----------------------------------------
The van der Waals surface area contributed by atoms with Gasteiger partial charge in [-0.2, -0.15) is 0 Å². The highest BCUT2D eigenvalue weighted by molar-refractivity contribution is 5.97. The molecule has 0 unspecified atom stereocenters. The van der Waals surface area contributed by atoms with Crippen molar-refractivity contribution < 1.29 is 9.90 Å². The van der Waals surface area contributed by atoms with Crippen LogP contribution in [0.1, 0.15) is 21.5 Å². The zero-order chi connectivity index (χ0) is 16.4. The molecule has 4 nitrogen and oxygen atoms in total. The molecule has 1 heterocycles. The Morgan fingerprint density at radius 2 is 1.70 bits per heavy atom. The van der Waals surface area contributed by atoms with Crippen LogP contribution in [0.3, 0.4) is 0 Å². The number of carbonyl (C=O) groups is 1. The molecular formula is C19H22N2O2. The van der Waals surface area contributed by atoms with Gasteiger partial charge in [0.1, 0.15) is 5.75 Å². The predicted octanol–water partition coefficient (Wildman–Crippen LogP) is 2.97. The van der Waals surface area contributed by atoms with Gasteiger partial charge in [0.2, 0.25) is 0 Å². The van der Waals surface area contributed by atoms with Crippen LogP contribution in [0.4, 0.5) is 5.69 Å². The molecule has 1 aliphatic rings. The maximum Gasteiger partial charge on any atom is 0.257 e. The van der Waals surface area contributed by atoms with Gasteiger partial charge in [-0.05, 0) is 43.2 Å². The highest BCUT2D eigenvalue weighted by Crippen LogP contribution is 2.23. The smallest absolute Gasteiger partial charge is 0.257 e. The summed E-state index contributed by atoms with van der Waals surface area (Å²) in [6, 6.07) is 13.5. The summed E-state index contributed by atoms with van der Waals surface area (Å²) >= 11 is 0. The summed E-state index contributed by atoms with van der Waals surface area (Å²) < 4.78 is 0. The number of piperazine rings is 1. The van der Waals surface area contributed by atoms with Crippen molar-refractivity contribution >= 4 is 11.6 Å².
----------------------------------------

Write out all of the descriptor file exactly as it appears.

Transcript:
The van der Waals surface area contributed by atoms with Gasteiger partial charge in [-0.2, -0.15) is 0 Å². The highest BCUT2D eigenvalue weighted by molar-refractivity contribution is 5.97. The molecule has 0 unspecified atom stereocenters. The van der Waals surface area contributed by atoms with Crippen molar-refractivity contribution < 1.29 is 9.90 Å². The van der Waals surface area contributed by atoms with Crippen LogP contribution in [0.1, 0.15) is 21.5 Å². The zero-order chi connectivity index (χ0) is 16.4. The molecule has 4 nitrogen and oxygen atoms in total. The molecule has 1 heterocycles. The Morgan fingerprint density at radius 2 is 1.70 bits per heavy atom. The van der Waals surface area contributed by atoms with Crippen LogP contribution in [0.3, 0.4) is 0 Å². The number of carbonyl (C=O) groups is 1. The molecular formula is C19H22N2O2. The van der Waals surface area contributed by atoms with Gasteiger partial charge in [0.1, 0.15) is 5.75 Å². The predicted octanol–water partition coefficient (Wildman–Crippen LogP) is 2.97. The van der Waals surface area contributed by atoms with Gasteiger partial charge in [0.2, 0.25) is 0 Å². The van der Waals surface area contributed by atoms with Crippen LogP contribution in [0.4, 0.5) is 5.69 Å². The molecule has 1 aliphatic rings. The maximum Gasteiger partial charge on any atom is 0.257 e. The van der Waals surface area contributed by atoms with Gasteiger partial charge in [-0.05, 0) is 43.2 Å². The highest BCUT2D eigenvalue weighted by Crippen LogP contribution is 2.23. The smallest absolute Gasteiger partial charge is 0.257 e. The summed E-state index contributed by atoms with van der Waals surface area (Å²) in [6, 6.07) is 13.5. The summed E-state index contributed by atoms with van der Waals surface area (Å²) >= 11 is 0. The summed E-state index contributed by atoms with van der Waals surface area (Å²) < 4.78 is 0. The number of piperazine rings is 1. The van der Waals surface area contributed by atoms with Crippen molar-refractivity contribution >= 4 is 11.6 Å².